Good deeds become bad entertainment in legal mess

Lee Pulaski
City Editor

Most of us, growing up, were taught by our parents to take out the trash. When we did it willingly without too much whining, our parents would express their appreciation. To not have done so would turn our homes into prime locations for television shows about hoarders.

Shawano County Supervisor William Switalla did such a deed for the county, but instead of the county expressing appreciation for an act of kindness that he expected no compensation for, it decided to bring felony charges against him and threaten him with prison time.

The next time someone asks why people don’t volunteer anymore, we should all point to this case and say that it’s true that no good deed goes unpunished. Who in their right minds would want to perform good deeds when the payback is jailhouse bologna sandwiches and years of wearing prison scrubs in the most hideous colors imaginable?

Rewinding to April 2018, Switalla was among a number of folks with the county government who checked out the property on Webb Street in Wittenberg that the county acquired. He offered to clean some of the garbage off the property, and among the trash was a grill. Switalla removed said grill, prompting ire from county officials, so he returned it.

That should have been the end of the story, but the county decided to make Switalla the poster child for why you should never try to take something from the government. The property had been returned, and yet the county still wanted to label Switalla a thief.

Let’s look at the wasted man-hours — the time spent investigating the matter, the time spent on appointing a special prosecutor because having a Shawano County district attorney trying to lock up a county supervisor is a conflict of interest, and the time spent in court for what was ultimately something that could have been resolved with a stern warning from the county. What was the end result? Deferred prosecution and 40 hours of community service.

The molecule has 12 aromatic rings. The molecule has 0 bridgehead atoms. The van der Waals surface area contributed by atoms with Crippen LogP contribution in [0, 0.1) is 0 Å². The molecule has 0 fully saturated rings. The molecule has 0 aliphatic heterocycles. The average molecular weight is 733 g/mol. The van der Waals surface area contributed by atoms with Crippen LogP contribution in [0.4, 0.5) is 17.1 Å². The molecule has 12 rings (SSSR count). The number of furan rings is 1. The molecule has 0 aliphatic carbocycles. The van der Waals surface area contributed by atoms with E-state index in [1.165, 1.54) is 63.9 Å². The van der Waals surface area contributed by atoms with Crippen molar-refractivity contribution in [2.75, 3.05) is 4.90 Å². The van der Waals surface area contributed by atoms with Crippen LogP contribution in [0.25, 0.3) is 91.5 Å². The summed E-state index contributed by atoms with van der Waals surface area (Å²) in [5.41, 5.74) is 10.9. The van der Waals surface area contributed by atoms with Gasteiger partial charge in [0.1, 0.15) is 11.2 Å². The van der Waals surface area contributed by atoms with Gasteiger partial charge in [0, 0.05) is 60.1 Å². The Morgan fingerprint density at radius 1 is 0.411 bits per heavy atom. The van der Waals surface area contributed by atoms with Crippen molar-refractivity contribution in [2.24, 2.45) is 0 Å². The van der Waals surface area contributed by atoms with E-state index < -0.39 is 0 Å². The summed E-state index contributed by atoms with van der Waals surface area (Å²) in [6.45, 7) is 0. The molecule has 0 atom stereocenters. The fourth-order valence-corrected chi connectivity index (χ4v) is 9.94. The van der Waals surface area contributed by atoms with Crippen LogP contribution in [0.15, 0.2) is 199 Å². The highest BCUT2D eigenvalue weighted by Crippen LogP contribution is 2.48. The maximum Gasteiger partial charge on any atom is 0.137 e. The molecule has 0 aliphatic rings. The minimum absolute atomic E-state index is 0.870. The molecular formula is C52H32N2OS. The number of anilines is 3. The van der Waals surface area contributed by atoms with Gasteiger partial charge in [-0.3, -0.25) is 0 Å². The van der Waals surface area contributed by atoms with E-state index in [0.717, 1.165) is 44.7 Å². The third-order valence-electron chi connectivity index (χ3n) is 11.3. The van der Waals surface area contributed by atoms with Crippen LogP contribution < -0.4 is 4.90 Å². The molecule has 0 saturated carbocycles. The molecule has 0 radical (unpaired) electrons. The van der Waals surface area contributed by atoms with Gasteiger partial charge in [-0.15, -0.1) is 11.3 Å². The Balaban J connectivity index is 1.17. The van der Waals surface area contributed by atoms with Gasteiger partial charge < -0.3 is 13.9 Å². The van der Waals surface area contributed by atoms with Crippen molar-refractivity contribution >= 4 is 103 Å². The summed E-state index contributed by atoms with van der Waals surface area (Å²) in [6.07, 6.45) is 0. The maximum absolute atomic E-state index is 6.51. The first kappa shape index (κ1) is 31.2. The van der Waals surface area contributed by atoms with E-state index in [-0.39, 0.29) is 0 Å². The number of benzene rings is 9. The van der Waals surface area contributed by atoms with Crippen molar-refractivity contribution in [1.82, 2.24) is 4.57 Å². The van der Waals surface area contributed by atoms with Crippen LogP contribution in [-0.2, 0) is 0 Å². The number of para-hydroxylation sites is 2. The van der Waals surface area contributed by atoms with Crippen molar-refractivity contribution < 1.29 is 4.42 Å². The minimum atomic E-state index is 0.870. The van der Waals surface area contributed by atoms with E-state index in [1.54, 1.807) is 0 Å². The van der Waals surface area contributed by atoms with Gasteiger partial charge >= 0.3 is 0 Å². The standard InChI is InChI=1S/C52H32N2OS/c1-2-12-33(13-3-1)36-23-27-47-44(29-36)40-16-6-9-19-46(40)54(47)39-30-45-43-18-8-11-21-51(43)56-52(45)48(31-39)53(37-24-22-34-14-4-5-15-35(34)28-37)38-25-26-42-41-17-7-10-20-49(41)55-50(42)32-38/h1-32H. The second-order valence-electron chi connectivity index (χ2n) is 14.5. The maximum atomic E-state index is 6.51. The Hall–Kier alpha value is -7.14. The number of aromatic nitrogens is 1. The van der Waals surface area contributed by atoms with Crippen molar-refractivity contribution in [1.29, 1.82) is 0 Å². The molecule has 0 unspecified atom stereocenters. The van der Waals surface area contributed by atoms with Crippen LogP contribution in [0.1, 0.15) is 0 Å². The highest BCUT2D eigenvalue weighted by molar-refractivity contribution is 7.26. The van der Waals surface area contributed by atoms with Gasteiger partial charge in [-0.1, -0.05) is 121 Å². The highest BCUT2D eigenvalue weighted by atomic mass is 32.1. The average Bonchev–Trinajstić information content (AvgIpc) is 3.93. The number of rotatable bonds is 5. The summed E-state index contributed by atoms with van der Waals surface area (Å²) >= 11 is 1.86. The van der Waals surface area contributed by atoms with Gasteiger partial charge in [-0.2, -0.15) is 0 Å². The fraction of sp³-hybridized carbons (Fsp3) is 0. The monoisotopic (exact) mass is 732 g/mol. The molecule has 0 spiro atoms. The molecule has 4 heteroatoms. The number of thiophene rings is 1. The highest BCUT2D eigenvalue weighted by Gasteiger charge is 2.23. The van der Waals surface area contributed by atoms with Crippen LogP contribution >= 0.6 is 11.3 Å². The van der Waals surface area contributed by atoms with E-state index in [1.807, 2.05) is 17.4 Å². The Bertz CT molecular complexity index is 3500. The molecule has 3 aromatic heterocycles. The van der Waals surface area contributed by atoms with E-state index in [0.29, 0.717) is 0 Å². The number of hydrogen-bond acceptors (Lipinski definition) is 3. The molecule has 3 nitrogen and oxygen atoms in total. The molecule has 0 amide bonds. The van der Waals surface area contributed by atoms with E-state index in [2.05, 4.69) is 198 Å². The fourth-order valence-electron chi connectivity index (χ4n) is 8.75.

Yep. That’s an efficient use of our taxpayer dollars. Why don’t we try to score death sentences for jaywalkers while we’re at it?

The grill in question was described in Leader news stories as “rotten out” and garbage. Outside estimates put the value of the grill at $2 to $2.50, but County Treasurer Deb Wallace claimed it was worth $100. Maybe in mint condition, but if trash was really worth money, we’d all be sending our broken furniture, appliances and other large items to a recycling center instead of the landfill.

Many of the major players in this melodrama, even the special prosecutor, Michael Balskus, agree that Switalla did not use the best judgment by removing trash before officially getting the county’s blessing, but that what he did was not a criminal offense. How has justice been served by dragging this through the courts? How many other counties or municipalities would go to this extreme over something that was ultimately returned?

The case would probably still be going on — Switalla and his attorney were originally asking for a jury trial — had the two sides not come to an agreement. Could you imagine the testimony that would have taken place, the strange logic county officials like Wallace would have used to justify the need to throw someone in prison for property that Switalla had returned?

If late-night talk shows had ever got wind of this, the name “Shawano” would cease to mean “from the south” and instead be defined as “southern hicks in the northwoods.” We’d either scare away tourists, which would probably not please the chamber of commerce, or get an influx of visitors seeking to find out if we’re all just as demented as those who work in county government.

What about what would have happened if, in some bizarro world, Switalla had been convicted? Forget the prison sentence for a moment and realize that, with a felony count, he would have lost his county seat and his position as president of the Wittenberg Village Board, since felons cannot serve in elected positions. I realize Switalla’s a Democrat in a county considered a Republican stronghold, but is a junk grill worth destroying someone’s political ambitions?

The only bright spot in this gloomy tale of bureaucratic idiocy is that Switalla’s not going to take the easy way out in his community service. He plans to go above and beyond the volunteer service he already engages in and lend a helping hand with our local homeless shelter to carry out the court’s mandate.

I guess that means Shawano Area Matthew 25 is the only one benefiting from all this legal bologna. All other residents are likely shaking their heads and wondering if it’s safe to tell people that they live in Shawano County.

Lee Pulaski is the city editor for the Shawano Leader. Readers can contact him at